Fire retardation, compressive strength and durability analysis of concrete reinforced with novel plasters: An experimental, computational and statistical research


Ustabaş İ., Mert Cüce P., Alvur E., Kesepara D., Yılmaz Y. N., Cüce E., ...More

CASE STUDIES IN THERMAL ENGINEERING, vol.55, pp.104156, 2024 (SCI-Expanded)

  • Publication Type: Article / Article
  • Volume: 55
  • Publication Date: 2024
  • Doi Number: 10.1016/j.csite.2024.104156
  • Journal Name: CASE STUDIES IN THERMAL ENGINEERING
  • Journal Indexes: Science Citation Index Expanded (SCI-EXPANDED), Scopus, Compendex, INSPEC, Directory of Open Access Journals
  • Page Numbers: pp.104156
  • Recep Tayyip Erdoğan University Affiliated: Yes

Abstract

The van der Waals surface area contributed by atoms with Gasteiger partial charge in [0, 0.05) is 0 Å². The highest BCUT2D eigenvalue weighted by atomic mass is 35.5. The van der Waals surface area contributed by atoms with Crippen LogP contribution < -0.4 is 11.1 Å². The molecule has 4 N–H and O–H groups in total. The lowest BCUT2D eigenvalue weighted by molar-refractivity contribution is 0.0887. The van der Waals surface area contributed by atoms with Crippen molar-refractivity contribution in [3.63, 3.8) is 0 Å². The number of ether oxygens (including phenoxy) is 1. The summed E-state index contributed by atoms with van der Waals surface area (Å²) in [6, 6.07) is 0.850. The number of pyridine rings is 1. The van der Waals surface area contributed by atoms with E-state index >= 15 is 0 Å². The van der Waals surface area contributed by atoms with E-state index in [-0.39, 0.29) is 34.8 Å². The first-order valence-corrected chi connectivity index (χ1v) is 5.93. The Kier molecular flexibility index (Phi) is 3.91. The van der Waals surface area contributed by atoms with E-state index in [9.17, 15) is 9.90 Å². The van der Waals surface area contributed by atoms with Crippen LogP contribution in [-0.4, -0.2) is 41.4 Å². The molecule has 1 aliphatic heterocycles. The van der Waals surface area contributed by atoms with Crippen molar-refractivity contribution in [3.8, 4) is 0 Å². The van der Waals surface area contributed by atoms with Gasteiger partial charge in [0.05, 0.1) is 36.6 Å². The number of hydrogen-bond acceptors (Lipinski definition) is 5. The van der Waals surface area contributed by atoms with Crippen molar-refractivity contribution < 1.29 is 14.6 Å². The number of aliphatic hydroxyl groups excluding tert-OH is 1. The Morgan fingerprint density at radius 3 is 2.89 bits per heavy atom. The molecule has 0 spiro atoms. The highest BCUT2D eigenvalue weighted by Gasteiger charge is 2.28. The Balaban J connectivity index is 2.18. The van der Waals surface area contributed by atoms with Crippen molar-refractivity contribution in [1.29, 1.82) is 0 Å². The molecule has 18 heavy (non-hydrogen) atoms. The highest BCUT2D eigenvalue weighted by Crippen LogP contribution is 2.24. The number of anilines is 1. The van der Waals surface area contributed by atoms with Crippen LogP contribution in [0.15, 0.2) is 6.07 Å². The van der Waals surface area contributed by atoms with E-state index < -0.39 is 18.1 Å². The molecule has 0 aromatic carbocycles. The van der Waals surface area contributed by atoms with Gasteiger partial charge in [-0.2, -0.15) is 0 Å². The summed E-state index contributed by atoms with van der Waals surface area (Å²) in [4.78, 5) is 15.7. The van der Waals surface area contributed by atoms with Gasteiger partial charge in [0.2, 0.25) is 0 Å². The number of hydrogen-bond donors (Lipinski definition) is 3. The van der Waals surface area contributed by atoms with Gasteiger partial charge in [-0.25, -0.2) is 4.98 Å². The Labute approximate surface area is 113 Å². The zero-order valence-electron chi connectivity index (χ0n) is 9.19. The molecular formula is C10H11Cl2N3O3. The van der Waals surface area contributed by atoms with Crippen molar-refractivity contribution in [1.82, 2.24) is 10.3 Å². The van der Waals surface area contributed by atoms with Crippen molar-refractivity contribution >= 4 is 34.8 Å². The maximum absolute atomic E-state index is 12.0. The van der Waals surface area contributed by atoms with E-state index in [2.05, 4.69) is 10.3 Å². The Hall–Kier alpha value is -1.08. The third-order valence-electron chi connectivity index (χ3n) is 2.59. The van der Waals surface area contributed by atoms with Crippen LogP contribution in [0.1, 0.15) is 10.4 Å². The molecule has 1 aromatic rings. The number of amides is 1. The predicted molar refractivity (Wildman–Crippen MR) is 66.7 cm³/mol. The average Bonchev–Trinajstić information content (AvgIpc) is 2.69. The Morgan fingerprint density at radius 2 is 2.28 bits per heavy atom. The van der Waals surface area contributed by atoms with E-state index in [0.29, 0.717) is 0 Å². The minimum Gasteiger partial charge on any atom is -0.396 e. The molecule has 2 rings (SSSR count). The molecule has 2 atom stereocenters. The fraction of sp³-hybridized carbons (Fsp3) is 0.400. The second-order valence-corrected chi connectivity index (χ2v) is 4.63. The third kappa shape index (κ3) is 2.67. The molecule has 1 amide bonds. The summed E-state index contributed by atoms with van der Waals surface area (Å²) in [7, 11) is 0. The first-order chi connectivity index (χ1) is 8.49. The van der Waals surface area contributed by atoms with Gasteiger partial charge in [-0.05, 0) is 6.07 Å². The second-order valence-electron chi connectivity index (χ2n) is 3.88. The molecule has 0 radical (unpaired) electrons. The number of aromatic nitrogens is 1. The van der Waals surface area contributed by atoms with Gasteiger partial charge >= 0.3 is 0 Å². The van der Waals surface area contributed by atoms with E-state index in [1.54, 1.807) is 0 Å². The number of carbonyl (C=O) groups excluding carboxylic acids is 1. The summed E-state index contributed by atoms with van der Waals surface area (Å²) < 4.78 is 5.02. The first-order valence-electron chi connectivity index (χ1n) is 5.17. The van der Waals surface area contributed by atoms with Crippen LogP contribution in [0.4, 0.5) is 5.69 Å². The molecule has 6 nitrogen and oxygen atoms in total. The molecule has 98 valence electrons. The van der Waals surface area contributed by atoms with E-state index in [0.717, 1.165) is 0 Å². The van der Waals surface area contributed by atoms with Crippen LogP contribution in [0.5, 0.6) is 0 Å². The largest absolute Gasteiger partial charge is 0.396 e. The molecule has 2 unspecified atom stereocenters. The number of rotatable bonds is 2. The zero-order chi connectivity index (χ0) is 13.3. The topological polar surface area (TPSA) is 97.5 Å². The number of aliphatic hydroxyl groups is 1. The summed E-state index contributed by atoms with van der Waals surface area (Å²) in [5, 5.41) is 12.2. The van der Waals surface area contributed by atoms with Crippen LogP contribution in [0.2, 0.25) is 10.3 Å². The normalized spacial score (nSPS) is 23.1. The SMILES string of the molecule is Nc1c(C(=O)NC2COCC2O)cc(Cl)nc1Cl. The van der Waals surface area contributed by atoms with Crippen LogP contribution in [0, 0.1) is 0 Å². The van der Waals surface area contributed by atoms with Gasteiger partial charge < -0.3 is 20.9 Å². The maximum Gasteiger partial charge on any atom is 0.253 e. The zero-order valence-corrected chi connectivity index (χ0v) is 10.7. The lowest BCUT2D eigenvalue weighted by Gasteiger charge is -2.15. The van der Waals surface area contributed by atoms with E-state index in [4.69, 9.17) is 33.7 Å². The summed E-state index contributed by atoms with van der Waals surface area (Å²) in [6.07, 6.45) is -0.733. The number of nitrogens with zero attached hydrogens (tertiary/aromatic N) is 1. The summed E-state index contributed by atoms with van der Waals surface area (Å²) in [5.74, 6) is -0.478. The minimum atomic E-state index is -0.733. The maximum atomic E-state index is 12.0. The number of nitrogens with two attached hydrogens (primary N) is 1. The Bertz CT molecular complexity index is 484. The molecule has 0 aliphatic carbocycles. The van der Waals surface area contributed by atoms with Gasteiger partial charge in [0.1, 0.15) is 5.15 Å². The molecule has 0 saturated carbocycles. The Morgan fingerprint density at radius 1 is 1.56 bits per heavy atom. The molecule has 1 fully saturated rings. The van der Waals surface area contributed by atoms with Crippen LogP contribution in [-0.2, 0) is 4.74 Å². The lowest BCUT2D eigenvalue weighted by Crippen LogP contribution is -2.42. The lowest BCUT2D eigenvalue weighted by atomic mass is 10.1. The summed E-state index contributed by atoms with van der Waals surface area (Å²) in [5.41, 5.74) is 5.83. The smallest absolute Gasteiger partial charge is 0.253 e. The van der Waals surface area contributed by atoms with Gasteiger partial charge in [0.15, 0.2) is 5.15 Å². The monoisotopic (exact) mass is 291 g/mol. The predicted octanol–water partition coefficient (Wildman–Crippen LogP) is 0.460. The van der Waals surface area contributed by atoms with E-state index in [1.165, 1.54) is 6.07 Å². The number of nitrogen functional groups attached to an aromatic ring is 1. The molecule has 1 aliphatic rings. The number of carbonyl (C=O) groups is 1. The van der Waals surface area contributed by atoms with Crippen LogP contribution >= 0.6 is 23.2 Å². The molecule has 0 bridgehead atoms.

Concrete is an essential component of the construction industry, valued for its high compressive strength (CS) and durability. However, when exposed to extreme conditions like fire without protective structural elements, its physical integrity deteriorates rapidly, leading to significant alterations in its mechanical properties. This research aims to provide a potential solution to this issue by assessing the fire resistance of various concrete samples, including unplastered (UNP), roughly plastered (RP), and those with contemporary insulation plaster (CIP) substitutions, at different thicknesses. These samples are subjected to varying temperatures and exposure times within an oven, followed by CS testing. These temperature levels and time intervals correspond to 300 °C, 450 °C, and 600 °C, with the time range is restricted to 60, 90, and 120-min, respectively. The results indicate that an increase in sample thickness correlates with a reduction in concrete degradation at high temperatures. Moreover, the findings reveal that after 120-min of exposure at 600 °C, UNP, RP, and CIP-reinforced samples achieve CSs of 27.435 MPa, 27.74 MPa, and 30.28 MPa, respectively. Notably, the 3 cm CIP-reinforced sample exhibits a CS exceeding 30 MPa under the most extreme conditions. The research incorporates regression and computational fluid dynamics (CFD) analyses to complement the experimental investigation. The regression analysis suggests that CIP-reinforced samples can withstand temperatures up to 600 °C for approximately 173-min, while the study implies that they could endure temperatures as high as 861 °C during a 120-min exposure.